Reasons for Recurrent Ventricular Tachycardia After Catheter Ablation of Post-Infarction Ventricular Tachycardia
What are the determinants of ventricular tachycardia (VT) recurrence in patients who underwent VT ablation for post-infarction VT?
Catheter ablation was performed in 98 consecutive patients (88 males [90%]; mean age 67 ± 10 years; ejection fraction 27 ±13%) with post-infarction VT. Electrograms from the implantable cardioverter-defibrillator were analyzed, and VTs were classified as clinical, nonclinical, or new clinical. Discrete variables were compared by using the Fisher exact test or by chi-square analysis, as appropriate.
A total of 725 VTs were induced during the ablation procedure. All VTs were targeted. In 76 patients, 105 clinical VTs were inducible. Critical sites were identified with entrainment mapping and pace-mapping (≥10 of 12 matching leads) for 75 of 105 clinical VTs (71%) and for 278 of 620 nonclinical VTs (45%). Post-ablation, the clinical VT was not inducible in any patient, and all VTs were rendered noninducible in 63% of the patients. Over a mean follow-up period of 35 ± 23 months, 65 of 98 patients (66%) had no recurrent VTs and 33 (34%) had VT recurrence. A new VT occurred in 26 of 33 patients (79%), and a prior clinical VT recurred in 7 patients (21%). Patients with recurrent VT had a larger scar area, as assessed by electroanatomic mapping, compared with patients without recurrent VTs (93 ± 40 cm2 vs. 69 ± 30 cm2; p = 0.002). In patients with repeat procedures, the majority of inducible VTs for which a critical area could be identified were at a distance of 6 ± 3 mm to the prior ablation lesions.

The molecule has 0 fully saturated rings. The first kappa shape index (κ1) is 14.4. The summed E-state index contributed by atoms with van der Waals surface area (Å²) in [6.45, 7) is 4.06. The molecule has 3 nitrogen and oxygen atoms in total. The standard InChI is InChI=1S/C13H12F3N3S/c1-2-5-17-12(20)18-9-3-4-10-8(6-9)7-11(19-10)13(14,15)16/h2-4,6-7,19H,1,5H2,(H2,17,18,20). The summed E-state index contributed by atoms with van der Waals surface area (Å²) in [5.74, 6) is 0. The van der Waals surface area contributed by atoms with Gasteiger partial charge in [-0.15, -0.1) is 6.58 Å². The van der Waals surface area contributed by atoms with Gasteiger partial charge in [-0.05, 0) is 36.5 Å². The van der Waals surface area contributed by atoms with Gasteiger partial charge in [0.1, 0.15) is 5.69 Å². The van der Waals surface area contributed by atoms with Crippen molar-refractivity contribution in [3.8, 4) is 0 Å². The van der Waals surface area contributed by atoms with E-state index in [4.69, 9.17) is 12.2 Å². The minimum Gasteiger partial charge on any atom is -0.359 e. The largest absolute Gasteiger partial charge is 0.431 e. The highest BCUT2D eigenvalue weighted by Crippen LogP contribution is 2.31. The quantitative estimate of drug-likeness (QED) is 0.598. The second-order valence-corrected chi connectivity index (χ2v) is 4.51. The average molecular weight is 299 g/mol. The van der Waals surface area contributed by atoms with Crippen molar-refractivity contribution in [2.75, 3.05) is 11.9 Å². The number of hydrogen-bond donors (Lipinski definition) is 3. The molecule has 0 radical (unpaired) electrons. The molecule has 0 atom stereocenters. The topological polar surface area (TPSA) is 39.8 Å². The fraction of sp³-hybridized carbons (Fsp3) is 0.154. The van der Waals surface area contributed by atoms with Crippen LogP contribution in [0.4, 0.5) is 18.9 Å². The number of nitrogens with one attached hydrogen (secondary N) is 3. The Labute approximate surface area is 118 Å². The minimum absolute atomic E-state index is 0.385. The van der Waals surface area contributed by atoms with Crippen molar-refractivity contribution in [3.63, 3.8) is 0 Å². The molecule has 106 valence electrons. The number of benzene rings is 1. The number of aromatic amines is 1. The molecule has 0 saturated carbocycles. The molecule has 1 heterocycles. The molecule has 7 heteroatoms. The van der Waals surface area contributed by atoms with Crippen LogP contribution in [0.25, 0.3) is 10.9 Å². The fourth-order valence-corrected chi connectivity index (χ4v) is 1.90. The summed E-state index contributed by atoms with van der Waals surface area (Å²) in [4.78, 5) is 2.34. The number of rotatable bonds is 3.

The authors concluded that most recurrent VTs were new, and the majority of these VTs were mapped to the vicinity of prior ablation lesions in patients with repeat procedures.
The current study reports that VT recurred in approximately one third of their patients and the main reason for VT recurrence was the occurrence of new VTs that were most often mapped to sites adjacent to scar from prior ablation lesions or areas that were initially not thought to contain VT circuits. Although there was no difference in mortality in this small study, it was not powered to detect a difference in mortality between patients with and without recurrence. Future studies need to assess how to minimize VT recurrences and whether avoiding recurrences may have a survival benefit.
Keywords: Body Surface Potential Mapping, Infarction, Recurrence, Tachycardia, Ventricular, Follow-Up Studies, Electrophysiologic Techniques, Cardiac, Catheter Ablation, Defibrillators, Implantable
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